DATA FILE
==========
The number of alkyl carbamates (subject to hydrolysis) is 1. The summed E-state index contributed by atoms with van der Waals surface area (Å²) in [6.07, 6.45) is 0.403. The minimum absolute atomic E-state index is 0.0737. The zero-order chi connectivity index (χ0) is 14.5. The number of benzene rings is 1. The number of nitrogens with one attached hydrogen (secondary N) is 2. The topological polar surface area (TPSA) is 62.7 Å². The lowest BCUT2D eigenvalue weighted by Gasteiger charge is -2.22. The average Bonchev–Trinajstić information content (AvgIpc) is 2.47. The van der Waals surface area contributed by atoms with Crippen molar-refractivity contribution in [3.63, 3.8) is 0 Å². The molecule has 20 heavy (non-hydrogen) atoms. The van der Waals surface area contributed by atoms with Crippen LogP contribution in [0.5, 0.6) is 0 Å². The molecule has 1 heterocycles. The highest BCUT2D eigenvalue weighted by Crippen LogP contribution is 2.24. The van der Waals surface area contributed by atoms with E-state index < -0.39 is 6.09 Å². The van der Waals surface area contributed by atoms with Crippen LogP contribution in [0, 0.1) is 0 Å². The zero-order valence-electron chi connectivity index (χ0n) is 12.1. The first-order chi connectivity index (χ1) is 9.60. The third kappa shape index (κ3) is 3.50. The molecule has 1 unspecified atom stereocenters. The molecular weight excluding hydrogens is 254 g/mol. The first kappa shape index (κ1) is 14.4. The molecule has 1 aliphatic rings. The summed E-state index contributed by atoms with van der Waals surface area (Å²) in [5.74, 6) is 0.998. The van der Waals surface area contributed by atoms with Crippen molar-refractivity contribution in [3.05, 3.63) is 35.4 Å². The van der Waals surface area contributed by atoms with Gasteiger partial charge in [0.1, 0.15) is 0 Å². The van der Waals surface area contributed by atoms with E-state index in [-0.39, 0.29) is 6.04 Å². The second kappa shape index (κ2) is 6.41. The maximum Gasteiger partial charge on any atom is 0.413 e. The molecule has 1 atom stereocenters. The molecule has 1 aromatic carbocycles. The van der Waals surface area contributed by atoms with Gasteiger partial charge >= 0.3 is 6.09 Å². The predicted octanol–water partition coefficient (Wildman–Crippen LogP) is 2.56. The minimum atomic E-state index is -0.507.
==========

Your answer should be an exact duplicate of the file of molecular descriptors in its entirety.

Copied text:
The number of alkyl carbamates (subject to hydrolysis) is 1. The summed E-state index contributed by atoms with van der Waals surface area (Å²) in [6.07, 6.45) is 0.403. The minimum absolute atomic E-state index is 0.0737. The zero-order chi connectivity index (χ0) is 14.5. The number of benzene rings is 1. The number of nitrogens with one attached hydrogen (secondary N) is 2. The topological polar surface area (TPSA) is 62.7 Å². The lowest BCUT2D eigenvalue weighted by Gasteiger charge is -2.22. The average Bonchev–Trinajstić information content (AvgIpc) is 2.47. The van der Waals surface area contributed by atoms with Crippen molar-refractivity contribution in [3.63, 3.8) is 0 Å². The molecule has 20 heavy (non-hydrogen) atoms. The van der Waals surface area contributed by atoms with Crippen LogP contribution in [0.5, 0.6) is 0 Å². The molecule has 1 heterocycles. The highest BCUT2D eigenvalue weighted by Crippen LogP contribution is 2.24. The van der Waals surface area contributed by atoms with E-state index < -0.39 is 6.09 Å². The van der Waals surface area contributed by atoms with Crippen LogP contribution in [0, 0.1) is 0 Å². The zero-order valence-electron chi connectivity index (χ0n) is 12.1. The first-order chi connectivity index (χ1) is 9.60. The third kappa shape index (κ3) is 3.50. The molecule has 1 unspecified atom stereocenters. The molecular weight excluding hydrogens is 254 g/mol. The first kappa shape index (κ1) is 14.4. The molecule has 1 aliphatic rings. The summed E-state index contributed by atoms with van der Waals surface area (Å²) in [5.74, 6) is 0.998. The van der Waals surface area contributed by atoms with Crippen molar-refractivity contribution in [3.05, 3.63) is 35.4 Å². The van der Waals surface area contributed by atoms with Gasteiger partial charge in [0.1, 0.15) is 0 Å². The van der Waals surface area contributed by atoms with E-state index in [-0.39, 0.29) is 6.04 Å². The second kappa shape index (κ2) is 6.41. The maximum Gasteiger partial charge on any atom is 0.413 e. The molecule has 1 atom stereocenters. The molecule has 1 aromatic carbocycles. The van der Waals surface area contributed by atoms with Gasteiger partial charge >= 0.3 is 6.09 Å². The predicted octanol–water partition coefficient (Wildman–Crippen LogP) is 2.56. The minimum atomic E-state index is -0.507.